2.1 Kinematic Representation and Constraints

The kinematic constraints between different hand model components are well described by revolute joints [1]. Figure 2(a) shows a graph describing this kinematic structure, in which nodes correspond to rigid bodies and edges to joints. The two joints connecting the phalanges of each finger and thumb have a single rotational degree of freedom, while the joints connecting the base of each finger to the palm have two degrees of freedom (cor- responding to grasping and spreading motions). These twenty angles, combined with the palm's global position and orientation, provide 26 degrees of freedom. Forward kinematic transformations may be used to determine the finger positions corresponding to a given set of joint angles. While most modelbased hand trackers use this joint angle parameteriza- tion, we instead explore a redundant representation in which the ith rigid body is described by its position qi and orientation ri (a unit quaternion). Let xi = (qi, ri) denote this local description of each component, and x = {x1, . . . , x16} the overall hand configuration.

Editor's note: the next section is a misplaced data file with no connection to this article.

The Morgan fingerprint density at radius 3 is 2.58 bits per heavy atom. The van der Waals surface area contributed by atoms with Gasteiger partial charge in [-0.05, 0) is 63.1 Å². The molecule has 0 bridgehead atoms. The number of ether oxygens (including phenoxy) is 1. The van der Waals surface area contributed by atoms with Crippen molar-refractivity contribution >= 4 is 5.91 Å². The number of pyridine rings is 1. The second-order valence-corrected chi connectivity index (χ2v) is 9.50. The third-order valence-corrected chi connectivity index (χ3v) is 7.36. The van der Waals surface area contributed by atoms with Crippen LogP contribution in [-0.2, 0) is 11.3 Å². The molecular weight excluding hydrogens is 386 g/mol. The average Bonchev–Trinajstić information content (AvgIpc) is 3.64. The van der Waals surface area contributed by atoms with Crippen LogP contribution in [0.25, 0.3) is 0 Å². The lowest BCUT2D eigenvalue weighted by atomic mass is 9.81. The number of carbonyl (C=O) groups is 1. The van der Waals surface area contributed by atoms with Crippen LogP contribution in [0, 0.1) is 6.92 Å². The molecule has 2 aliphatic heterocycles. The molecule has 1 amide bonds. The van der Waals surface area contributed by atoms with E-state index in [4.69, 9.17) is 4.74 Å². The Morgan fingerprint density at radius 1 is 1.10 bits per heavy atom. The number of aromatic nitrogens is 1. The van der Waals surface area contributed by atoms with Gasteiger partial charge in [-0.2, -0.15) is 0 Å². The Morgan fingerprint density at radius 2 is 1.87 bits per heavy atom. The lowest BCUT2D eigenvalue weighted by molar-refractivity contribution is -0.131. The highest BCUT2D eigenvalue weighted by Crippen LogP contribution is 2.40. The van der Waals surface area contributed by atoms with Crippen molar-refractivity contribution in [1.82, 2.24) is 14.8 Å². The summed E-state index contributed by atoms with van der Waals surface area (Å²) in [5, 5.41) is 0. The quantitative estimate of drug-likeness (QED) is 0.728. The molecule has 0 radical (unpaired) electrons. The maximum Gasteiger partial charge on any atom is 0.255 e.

Clearly, there are dependencies among the elements of x implied by the kinematic con-

```
(a) (b) (c) (d)
```

Figure 2: Graphs describing the hand model's constraints. (a) Kinematic constraints (EK ) de- rived from revolute joints. (b) Structural constraints (ES) preventing 3D component intersections. (c) Dynamics relating two consecutive time steps. (d) Occlusion consistency constraints (EO).

straints. Let EK be the set of all pairs of rigid bodies which are connected by joints, or equivalently the edges in the kinematic graph of Fig. 2(a). For each joint (i, j) EK , define an indicator function K (x i,j i, xj ) which is equal to one if the pair (xi, xj ) are valid rigid body configurations associated with some setting of the angles of joint (i, j), and zero otherwise. Viewing the component configurations xi as random variables, the following prior explicitly enforces all constraints implied by the original joint angle representation:

```
pK(x) K (x i,j i, xj ) (1) (i,j)EK
```

Equation (1) shows that pK (x) is an undirected graphical model, whose Markov structure is described by the graph representing the hand's kinematic structure (Fig. 2(a)).